Verizon has put the latest numbers on its fibre-versus-copper experience, and found that glass beats metal on all counts.
Without giving a timeframe, the company has told a conference in Orlando that its experience across seven central offices (CO, or for Australians, telephone exchanges) areas is so compelling it's going to roll fibre to the premises in the remainder of its 2,000 COs.
LightReading gives the numbers from the Genband Perspectives 2015 conference, saying VP of transformation Sowmyanarayan Sampath claimed fibre is overall 60 per cent cheaper than copper.
Sampath noted that one of the conversions, a New York CO, had to be replaced after it was destroyed by Hurricane Sandy. However, even without a natural disaster, fibre's advantages stack up fast:
- Real estate – savings are in the order of 60 – 80 per cent, since instead of 13 floors for a big exchange, a fibre-to-the-premises area needs just two;
- Energy savings – are between 40 and 60 per cent, in accordance with the company's prior experience, for example in 2008 numbers cited by Australia's communications minister Malcolm Turnbull;
- Reliability – DSL users suffering rain-driven outages will raise a hollow laugh to hear that Sampath claimed fibre is 70 to 90 per cent more reliable than copper. This results in 60 per cent fewer costly truck rolls on the fibre network, and savings of 40 to 60 per cent on maintenance.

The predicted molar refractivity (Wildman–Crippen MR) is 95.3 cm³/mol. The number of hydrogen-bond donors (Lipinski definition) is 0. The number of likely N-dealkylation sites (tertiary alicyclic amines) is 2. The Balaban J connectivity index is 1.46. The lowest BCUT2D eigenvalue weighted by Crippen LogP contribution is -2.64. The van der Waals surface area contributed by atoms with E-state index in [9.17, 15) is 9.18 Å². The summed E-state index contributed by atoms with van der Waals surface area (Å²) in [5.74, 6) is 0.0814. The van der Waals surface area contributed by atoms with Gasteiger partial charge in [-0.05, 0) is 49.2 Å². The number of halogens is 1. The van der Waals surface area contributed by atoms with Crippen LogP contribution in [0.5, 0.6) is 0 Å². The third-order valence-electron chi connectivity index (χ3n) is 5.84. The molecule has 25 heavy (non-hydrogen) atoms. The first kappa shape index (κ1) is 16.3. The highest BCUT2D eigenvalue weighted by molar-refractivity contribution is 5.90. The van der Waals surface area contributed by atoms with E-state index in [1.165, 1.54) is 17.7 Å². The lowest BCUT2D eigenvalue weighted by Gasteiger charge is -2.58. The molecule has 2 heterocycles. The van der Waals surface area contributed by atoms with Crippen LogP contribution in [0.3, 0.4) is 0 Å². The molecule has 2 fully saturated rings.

Sampath also claimed that fibre drive business opportunities worth around 60 per cent of the investment value in new revenue. “We've proven time and again this pays for itself. It is sustained pay back”, he told the conference.
Sampath also noted that copper revenue is declining by “8 to 10 per cent annually” while at best, its costs remain fixed – meaning that copper profitability is doomed in the long run. ®
+COMMENT Regarding maintenance, Vulture South notes Australia's telecommunications minister Malcolm Turnbull has posted a “FTTN myth-busting” FAQ that states “No telecommunications company in the world has identified avoided copper maintenance costs as a compelling reason for deploying FTTP”. That statement is no longer true.
Turnbull's also often suggested to the Australian media that it consider overseas broadband rollouts as they represent useful experiences with which to consider development of Australia's National Broadband Network (NBN). The Reg has contacted Turnbull's office seeking comment on Verizon's experience. ®